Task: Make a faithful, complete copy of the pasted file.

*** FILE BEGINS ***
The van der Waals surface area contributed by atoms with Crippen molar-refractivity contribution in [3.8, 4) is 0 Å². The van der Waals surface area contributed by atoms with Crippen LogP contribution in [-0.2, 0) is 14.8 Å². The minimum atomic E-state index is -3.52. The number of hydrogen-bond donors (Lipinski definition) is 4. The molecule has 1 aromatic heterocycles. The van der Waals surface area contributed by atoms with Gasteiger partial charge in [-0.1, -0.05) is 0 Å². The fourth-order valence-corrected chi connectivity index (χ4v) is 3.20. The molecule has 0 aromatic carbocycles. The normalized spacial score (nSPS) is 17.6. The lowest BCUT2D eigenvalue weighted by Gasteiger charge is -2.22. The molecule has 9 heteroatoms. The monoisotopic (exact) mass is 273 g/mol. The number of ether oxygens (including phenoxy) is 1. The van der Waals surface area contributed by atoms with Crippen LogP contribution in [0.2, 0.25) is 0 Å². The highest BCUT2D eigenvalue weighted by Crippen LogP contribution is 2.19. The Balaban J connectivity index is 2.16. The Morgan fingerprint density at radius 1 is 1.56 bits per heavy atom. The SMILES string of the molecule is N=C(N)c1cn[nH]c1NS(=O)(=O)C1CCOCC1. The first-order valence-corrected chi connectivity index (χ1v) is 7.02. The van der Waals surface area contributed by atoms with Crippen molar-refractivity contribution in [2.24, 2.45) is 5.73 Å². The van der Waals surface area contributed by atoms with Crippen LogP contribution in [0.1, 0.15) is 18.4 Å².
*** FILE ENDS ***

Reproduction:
The van der Waals surface area contributed by atoms with Crippen molar-refractivity contribution in [3.8, 4) is 0 Å². The van der Waals surface area contributed by atoms with Crippen LogP contribution in [-0.2, 0) is 14.8 Å². The minimum atomic E-state index is -3.52. The number of hydrogen-bond donors (Lipinski definition) is 4. The molecule has 1 aromatic heterocycles. The van der Waals surface area contributed by atoms with Gasteiger partial charge in [-0.1, -0.05) is 0 Å². The fourth-order valence-corrected chi connectivity index (χ4v) is 3.20. The molecule has 0 aromatic carbocycles. The normalized spacial score (nSPS) is 17.6. The lowest BCUT2D eigenvalue weighted by Gasteiger charge is -2.22. The molecule has 9 heteroatoms. The monoisotopic (exact) mass is 273 g/mol. The number of ether oxygens (including phenoxy) is 1. The van der Waals surface area contributed by atoms with Crippen LogP contribution in [0.2, 0.25) is 0 Å². The highest BCUT2D eigenvalue weighted by Crippen LogP contribution is 2.19. The Balaban J connectivity index is 2.16. The Morgan fingerprint density at radius 1 is 1.56 bits per heavy atom. The SMILES string of the molecule is N=C(N)c1cn[nH]c1NS(=O)(=O)C1CCOCC1. The first-order valence-corrected chi connectivity index (χ1v) is 7.02. The van der Waals surface area contributed by atoms with Crippen molar-refractivity contribution in [2.24, 2.45) is 5.73 Å². The van der Waals surface area contributed by atoms with Crippen LogP contribution in [0.1, 0.15) is 18.4 Å².